Boeing's baby MAX takes flight

written by australianaviation.com.au | March 17, 2018

The smallest member of Boeing’s 737 MAX narrowbody airliner family, the 737 MAX 7, has completed its first flight.
On the flightdeck for the 3 hour, 5 minute flight on Friday were Boeing test and evaluation captains Jim Webb and Keith Otsuka, with the aircraft taking off from Renton, Washington State at 10:17am local time, landing at nearby Boeing Field, Seattle at 1:22pm.
Boeing says the aircraft, registered N7201S, was put through a series of flight controls tests, as well as checks of its systems and handling qualities.
https://www.facebook.com/Boeing/videos/2015884571773403/
 
“Everything we saw during today’s flight shows that the MAX 7 is performing exactly as designed,” said Boeing Commercial Airplanes’ vice-president and general manager of the 737 MAX program, Keith Leverkuhn.
Boeing says a comprehensive flight test program for the 737 MAX 7 should lead to certification and first deliveries in 2019.


The 172-seat, 3,850nm range 737 MAX 7 is the smallest but longest-ranging variant of the five-member 737 MAX family, which also comprises the MAX 8 (max seating for 210 passengers, 3,550nm range), MAX 9 (220-seats, 3,550nm), MAX 10 (230-seats, 3,300nm) and MAX 8-based MAX 200 (200-seats, 2,700nm).
The MAX family features a new flightdeck, fly-by-wire spoilers and new winglets compared with the 737 NG on which it based. It is powered by two CFM International LEAP 1B 176cm fan diameter engines, compared with the 155cm fan diameter CFM56 on the NG.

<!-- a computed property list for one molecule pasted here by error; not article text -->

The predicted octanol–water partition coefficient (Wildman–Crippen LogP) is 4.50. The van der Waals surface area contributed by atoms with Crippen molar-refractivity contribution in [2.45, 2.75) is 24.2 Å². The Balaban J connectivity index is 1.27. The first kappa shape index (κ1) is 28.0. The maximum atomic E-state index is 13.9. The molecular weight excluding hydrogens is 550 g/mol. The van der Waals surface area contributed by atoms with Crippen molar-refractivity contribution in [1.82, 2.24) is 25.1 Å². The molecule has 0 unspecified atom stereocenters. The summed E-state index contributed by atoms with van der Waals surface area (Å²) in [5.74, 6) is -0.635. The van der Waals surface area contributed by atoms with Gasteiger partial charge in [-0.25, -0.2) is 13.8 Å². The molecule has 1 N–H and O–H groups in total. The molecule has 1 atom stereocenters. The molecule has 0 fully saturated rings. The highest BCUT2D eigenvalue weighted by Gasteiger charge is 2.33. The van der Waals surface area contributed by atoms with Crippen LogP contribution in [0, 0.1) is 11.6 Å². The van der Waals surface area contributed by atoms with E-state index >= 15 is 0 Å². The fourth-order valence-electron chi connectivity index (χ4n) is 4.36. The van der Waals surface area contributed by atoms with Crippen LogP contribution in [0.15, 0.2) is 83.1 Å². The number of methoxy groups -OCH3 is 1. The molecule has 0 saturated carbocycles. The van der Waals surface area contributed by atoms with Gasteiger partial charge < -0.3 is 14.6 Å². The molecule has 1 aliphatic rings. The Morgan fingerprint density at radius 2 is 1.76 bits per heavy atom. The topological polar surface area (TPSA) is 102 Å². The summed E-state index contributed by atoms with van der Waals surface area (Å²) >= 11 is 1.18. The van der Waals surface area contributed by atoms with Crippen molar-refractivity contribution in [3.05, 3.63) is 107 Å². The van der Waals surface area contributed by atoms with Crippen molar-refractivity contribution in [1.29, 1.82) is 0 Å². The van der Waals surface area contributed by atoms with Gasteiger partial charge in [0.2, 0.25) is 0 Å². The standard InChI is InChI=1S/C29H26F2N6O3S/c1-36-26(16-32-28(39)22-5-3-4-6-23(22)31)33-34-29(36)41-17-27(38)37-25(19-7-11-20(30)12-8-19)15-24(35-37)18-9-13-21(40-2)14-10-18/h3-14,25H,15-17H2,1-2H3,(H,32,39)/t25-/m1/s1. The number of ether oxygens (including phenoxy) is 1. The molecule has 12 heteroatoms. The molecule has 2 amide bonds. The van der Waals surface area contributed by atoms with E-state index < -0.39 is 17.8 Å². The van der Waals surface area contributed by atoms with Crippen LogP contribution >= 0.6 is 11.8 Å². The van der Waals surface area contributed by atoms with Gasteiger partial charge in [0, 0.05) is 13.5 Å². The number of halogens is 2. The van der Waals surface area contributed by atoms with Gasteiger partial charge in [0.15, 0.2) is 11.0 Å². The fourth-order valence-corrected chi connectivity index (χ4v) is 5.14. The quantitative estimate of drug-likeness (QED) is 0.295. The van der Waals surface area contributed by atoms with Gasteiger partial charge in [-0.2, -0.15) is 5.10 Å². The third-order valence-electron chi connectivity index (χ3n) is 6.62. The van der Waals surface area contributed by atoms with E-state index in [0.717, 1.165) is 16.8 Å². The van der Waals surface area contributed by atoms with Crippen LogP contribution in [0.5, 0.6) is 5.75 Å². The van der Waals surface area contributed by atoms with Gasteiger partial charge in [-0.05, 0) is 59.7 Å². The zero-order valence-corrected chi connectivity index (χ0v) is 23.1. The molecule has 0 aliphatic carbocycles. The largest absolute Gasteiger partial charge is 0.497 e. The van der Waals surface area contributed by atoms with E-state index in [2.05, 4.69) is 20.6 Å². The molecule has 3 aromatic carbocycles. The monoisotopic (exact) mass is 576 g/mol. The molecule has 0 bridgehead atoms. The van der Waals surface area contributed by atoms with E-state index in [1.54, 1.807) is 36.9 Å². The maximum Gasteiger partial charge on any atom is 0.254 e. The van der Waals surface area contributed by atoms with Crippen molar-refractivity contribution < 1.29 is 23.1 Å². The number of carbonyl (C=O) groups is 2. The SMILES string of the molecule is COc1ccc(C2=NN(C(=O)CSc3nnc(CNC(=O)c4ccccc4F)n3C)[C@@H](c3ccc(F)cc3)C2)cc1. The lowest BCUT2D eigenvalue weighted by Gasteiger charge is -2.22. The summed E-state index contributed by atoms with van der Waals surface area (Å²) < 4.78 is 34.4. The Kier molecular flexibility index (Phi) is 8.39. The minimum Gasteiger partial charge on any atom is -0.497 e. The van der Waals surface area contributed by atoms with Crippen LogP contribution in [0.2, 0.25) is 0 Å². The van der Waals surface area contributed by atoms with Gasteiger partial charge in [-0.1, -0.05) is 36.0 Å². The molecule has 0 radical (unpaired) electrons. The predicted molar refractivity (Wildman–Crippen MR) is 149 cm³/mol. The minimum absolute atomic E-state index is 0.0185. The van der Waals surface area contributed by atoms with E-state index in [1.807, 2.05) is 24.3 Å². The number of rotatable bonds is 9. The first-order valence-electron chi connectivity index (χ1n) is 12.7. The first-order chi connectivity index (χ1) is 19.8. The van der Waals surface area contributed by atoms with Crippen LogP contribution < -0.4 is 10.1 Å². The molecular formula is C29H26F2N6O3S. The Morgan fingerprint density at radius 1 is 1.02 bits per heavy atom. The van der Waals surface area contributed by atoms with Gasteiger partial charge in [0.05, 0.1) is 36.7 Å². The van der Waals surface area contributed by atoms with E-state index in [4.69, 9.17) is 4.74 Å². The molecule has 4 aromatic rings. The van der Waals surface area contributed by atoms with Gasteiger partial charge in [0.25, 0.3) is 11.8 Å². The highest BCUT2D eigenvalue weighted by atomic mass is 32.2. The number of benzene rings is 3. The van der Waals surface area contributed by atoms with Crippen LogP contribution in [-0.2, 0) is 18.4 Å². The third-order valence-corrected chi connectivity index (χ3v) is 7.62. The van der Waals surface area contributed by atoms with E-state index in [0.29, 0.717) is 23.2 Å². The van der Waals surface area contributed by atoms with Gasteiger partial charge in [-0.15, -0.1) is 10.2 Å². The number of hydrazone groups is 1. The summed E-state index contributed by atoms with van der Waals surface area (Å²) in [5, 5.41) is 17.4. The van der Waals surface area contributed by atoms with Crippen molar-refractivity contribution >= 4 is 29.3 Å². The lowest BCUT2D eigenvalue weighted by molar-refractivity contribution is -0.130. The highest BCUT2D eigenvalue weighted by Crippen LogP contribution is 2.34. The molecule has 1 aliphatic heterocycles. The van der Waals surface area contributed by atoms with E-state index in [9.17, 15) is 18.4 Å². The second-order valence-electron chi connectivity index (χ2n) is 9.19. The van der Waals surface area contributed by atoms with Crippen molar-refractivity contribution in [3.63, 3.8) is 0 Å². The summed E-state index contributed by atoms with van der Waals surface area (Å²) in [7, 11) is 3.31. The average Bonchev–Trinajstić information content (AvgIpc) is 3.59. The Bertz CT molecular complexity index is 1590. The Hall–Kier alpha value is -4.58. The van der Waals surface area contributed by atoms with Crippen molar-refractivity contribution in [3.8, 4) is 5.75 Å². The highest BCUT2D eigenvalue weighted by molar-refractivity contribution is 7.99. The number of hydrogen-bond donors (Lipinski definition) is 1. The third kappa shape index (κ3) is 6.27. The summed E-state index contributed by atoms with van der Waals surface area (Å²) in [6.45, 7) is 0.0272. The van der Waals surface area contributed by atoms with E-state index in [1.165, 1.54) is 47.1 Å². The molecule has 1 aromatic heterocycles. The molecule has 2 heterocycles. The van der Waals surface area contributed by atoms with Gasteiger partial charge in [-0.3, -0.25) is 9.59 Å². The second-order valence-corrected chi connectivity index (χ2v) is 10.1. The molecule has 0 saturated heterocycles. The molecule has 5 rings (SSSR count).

Boeing says it has so far taken 4,300 orders for the MAX family from 93 customers. Malaysia-based Malindo Air became the first airline to take delivery of a 737 MAX when it received 737 MAX 8 9M-LRC last May.
First flight for the MAX 7 on Saturday capped a big week for the 737 program, with the 10,000th 737 built celebrated in a ceremony at Renton on Tuesday.

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4 Comments

  • Ben

    says:

    2 overwing exits? Is the MAX7 bigger than the -700?
    Also the specs on the 9 and 10 variants appear the same? What’s the difference? MTOW?

    • australianaviation.com.au

      says:

      Hi @Ben, that’s our error sorry! The MAX 10 stats have been updated.

  • John Brett

    says:

    I’ve always been a big fan of Boeing’s as the very first Aircraft Maintenance Engineer’s licence I held was a Boeing 707 Series Airframe.

  • Max

    says:

    @ John Brett
    You would be very familiar with the 737 Max as it still has the same nose section,fuselage cross section and pax & galley doors of the 707.
    I know that people like the old Mortein anology when your on a good thing stick to it but time that Boeing stop resuscitating the 737.

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